Long Term Care Reform

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Have you heard about the Government’s proposals for implementing reform of long term care funding? Last year Andrew Dilnot’s report was published which highlighted the need for an urgent review and a cap on costs.

The latest proposals implement some of the well-publicised recommendations but essentially have stopped short of bringing in changes which would give people greater confidence to plan for nursing home care in old age.

The idea is essentially to bring in a cap on funding costs so that we can each make provision and financial industry could devise insurance products designed to cover care costs.

Although this has been introduced, it is far in excess of the recommended level contained in Dilnot’s report.  The Governments proposed limit of £75,000 only relates to nursing costs – given that the nursing costs are often less than a third of the total typical care costs for someone in long term care, the final bill being in care could still amount to in excess of £200,000.  This is obviously far beyond most peoples’ capability to plan or save for when in retirement.

That said, it’s not all doom and gloom.  For years there has been a total failure by all political parties and government to introduce any reform for long term care.  Whilst the proposed cap is too high for most people, it’s a start and something which can hopefully be reduced in the coming years if there is the political and financial impetus.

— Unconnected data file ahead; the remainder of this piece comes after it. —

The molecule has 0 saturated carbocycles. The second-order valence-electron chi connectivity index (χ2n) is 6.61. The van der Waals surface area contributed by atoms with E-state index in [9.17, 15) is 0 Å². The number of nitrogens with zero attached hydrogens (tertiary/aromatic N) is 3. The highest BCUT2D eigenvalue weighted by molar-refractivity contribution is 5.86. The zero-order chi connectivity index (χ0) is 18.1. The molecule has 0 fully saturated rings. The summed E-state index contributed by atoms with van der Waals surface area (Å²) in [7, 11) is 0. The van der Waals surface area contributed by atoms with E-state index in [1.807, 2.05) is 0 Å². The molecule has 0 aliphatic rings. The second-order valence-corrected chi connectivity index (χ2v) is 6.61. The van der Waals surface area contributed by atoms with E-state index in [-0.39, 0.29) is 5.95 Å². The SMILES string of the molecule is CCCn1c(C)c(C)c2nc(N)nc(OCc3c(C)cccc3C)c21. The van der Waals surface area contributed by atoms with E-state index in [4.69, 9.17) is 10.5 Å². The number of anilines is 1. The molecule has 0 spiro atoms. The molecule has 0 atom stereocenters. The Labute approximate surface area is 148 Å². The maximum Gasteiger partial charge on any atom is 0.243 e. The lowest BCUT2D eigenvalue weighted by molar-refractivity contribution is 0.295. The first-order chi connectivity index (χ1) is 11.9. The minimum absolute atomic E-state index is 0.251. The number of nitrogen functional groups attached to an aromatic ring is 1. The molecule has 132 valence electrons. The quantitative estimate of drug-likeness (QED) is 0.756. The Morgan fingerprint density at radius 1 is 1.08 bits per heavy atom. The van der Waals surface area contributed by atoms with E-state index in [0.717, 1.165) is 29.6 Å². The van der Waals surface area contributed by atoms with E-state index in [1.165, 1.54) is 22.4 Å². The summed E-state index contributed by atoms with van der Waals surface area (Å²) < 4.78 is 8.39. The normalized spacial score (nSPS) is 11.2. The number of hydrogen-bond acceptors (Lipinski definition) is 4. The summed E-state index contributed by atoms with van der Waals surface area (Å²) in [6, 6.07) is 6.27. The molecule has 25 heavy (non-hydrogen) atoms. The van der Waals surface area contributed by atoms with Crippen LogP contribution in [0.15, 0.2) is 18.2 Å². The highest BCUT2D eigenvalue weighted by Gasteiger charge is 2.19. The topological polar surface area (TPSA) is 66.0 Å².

At Platinum we want to help you plan for all eventualities – talk to us to make sure your retirement plans are on track for the enjoyable years ahead.

Reclaim Your Lost Money

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Within the UK alone there are hundreds of millions of pounds sat quietly in ‘lost’ bank accounts.

Over the years many people hold different bank accounts or savings accounts, which are rarely fully closed and can often have funds still in them.

In 2008  a website was launched to help everyone find any lost bank or building accounts (including National Savings accounts) and products such as premium bonds.  The ‘My Lost Account’ website offers a FREE search facility to connect people to their lost savings.

Despite more than 300,000 people using the service it still remains unknown.  If you, or anyone you know, may have an old lost account follow the link to the website and use the FREE facility to reclaim your money and savings.

Ultimately the government will use any unclaimed funds as they try to tap into the billions of these ‘orphaned’ assets, so it is important that everyone reclaims their savings.

Then contact Platinum and we’ll advise you what to do with your windfall!

 

Keeping Finances Fighting Fit

Once a financial plan has been put in place, it’s tempting to just file the paperwork and forget. However, like your own health, a financial plan needs regular checks to make sure it’s still healthy – but how?

 

A financial plan should be regularly reviewed to check it’s still fit for purpose. The original plan will have been matched to an investor’s goals when it was first set up – to retire at 60 or to fund education for children. A review looks at whether these goals have changed, perhaps with the birth of another child or a change of job or a surprise inheritance. It should then consider whether they need to save more or switch to different types of investments.